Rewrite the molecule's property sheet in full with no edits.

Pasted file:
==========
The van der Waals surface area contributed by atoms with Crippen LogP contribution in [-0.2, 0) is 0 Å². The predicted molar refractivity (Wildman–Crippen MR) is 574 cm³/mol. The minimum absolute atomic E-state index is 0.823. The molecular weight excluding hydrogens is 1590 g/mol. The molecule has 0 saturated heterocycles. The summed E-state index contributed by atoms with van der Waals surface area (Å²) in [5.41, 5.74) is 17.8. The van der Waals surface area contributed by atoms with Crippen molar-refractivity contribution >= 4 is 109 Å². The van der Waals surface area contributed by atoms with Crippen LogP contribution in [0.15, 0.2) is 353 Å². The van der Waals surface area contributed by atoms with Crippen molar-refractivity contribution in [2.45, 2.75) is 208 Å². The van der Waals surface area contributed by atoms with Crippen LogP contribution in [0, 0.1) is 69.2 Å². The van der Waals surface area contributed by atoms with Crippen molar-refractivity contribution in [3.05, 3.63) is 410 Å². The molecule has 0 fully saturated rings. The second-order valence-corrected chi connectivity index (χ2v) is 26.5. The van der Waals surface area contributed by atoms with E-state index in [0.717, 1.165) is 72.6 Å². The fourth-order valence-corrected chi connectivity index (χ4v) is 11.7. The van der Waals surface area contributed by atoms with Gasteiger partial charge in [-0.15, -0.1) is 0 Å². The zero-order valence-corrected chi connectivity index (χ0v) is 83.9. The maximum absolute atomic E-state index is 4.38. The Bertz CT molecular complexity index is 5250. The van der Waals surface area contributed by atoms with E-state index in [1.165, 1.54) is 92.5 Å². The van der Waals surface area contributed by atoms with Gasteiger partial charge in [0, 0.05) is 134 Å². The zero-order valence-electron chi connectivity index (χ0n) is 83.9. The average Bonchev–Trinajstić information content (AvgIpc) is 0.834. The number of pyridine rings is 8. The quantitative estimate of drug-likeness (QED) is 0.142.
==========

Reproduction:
The van der Waals surface area contributed by atoms with Crippen LogP contribution in [-0.2, 0) is 0 Å². The predicted molar refractivity (Wildman–Crippen MR) is 574 cm³/mol. The minimum absolute atomic E-state index is 0.823. The molecular weight excluding hydrogens is 1590 g/mol. The molecule has 0 saturated heterocycles. The summed E-state index contributed by atoms with van der Waals surface area (Å²) in [5.41, 5.74) is 17.8. The van der Waals surface area contributed by atoms with Crippen molar-refractivity contribution >= 4 is 109 Å². The van der Waals surface area contributed by atoms with Crippen LogP contribution in [0.15, 0.2) is 353 Å². The van der Waals surface area contributed by atoms with Crippen molar-refractivity contribution in [2.45, 2.75) is 208 Å². The van der Waals surface area contributed by atoms with Crippen LogP contribution in [0, 0.1) is 69.2 Å². The van der Waals surface area contributed by atoms with Crippen molar-refractivity contribution in [3.05, 3.63) is 410 Å². The molecule has 0 fully saturated rings. The second-order valence-corrected chi connectivity index (χ2v) is 26.5. The van der Waals surface area contributed by atoms with E-state index in [0.717, 1.165) is 72.6 Å². The fourth-order valence-corrected chi connectivity index (χ4v) is 11.7. The van der Waals surface area contributed by atoms with Gasteiger partial charge in [-0.15, -0.1) is 0 Å². The zero-order valence-corrected chi connectivity index (χ0v) is 83.9. The maximum absolute atomic E-state index is 4.38. The Bertz CT molecular complexity index is 5250. The van der Waals surface area contributed by atoms with E-state index in [1.165, 1.54) is 92.5 Å². The van der Waals surface area contributed by atoms with Gasteiger partial charge in [0, 0.05) is 134 Å². The zero-order valence-electron chi connectivity index (χ0n) is 83.9. The average Bonchev–Trinajstić information content (AvgIpc) is 0.834. The number of pyridine rings is 8. The quantitative estimate of drug-likeness (QED) is 0.142.